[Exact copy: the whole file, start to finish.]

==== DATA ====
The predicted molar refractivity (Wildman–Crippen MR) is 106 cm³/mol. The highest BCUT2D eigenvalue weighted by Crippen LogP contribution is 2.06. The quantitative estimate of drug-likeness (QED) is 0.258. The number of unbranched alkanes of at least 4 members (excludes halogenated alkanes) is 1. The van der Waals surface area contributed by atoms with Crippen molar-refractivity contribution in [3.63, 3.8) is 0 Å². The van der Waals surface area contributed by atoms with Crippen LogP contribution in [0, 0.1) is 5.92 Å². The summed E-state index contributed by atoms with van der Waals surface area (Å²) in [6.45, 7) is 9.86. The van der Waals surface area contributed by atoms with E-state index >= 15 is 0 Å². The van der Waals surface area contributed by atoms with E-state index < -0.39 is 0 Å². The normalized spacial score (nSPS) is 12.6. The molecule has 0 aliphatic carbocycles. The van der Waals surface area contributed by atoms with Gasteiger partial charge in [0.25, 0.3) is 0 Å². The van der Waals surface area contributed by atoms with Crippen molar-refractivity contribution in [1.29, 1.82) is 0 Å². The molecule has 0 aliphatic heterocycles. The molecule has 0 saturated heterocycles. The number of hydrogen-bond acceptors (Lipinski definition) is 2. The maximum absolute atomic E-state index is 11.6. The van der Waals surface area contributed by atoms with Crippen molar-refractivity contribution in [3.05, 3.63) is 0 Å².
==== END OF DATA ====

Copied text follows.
The predicted molar refractivity (Wildman–Crippen MR) is 106 cm³/mol. The highest BCUT2D eigenvalue weighted by Crippen LogP contribution is 2.06. The quantitative estimate of drug-likeness (QED) is 0.258. The number of unbranched alkanes of at least 4 members (excludes halogenated alkanes) is 1. The van der Waals surface area contributed by atoms with Crippen molar-refractivity contribution in [3.63, 3.8) is 0 Å². The van der Waals surface area contributed by atoms with Crippen LogP contribution in [0, 0.1) is 5.92 Å². The summed E-state index contributed by atoms with van der Waals surface area (Å²) in [6.45, 7) is 9.86. The van der Waals surface area contributed by atoms with E-state index >= 15 is 0 Å². The van der Waals surface area contributed by atoms with E-state index < -0.39 is 0 Å². The normalized spacial score (nSPS) is 12.6. The molecule has 0 aliphatic carbocycles. The van der Waals surface area contributed by atoms with Gasteiger partial charge in [0.25, 0.3) is 0 Å². The van der Waals surface area contributed by atoms with Crippen molar-refractivity contribution in [1.29, 1.82) is 0 Å². The molecule has 0 aliphatic heterocycles. The molecule has 0 saturated heterocycles. The number of hydrogen-bond acceptors (Lipinski definition) is 2. The maximum absolute atomic E-state index is 11.6. The van der Waals surface area contributed by atoms with Crippen molar-refractivity contribution in [3.05, 3.63) is 0 Å².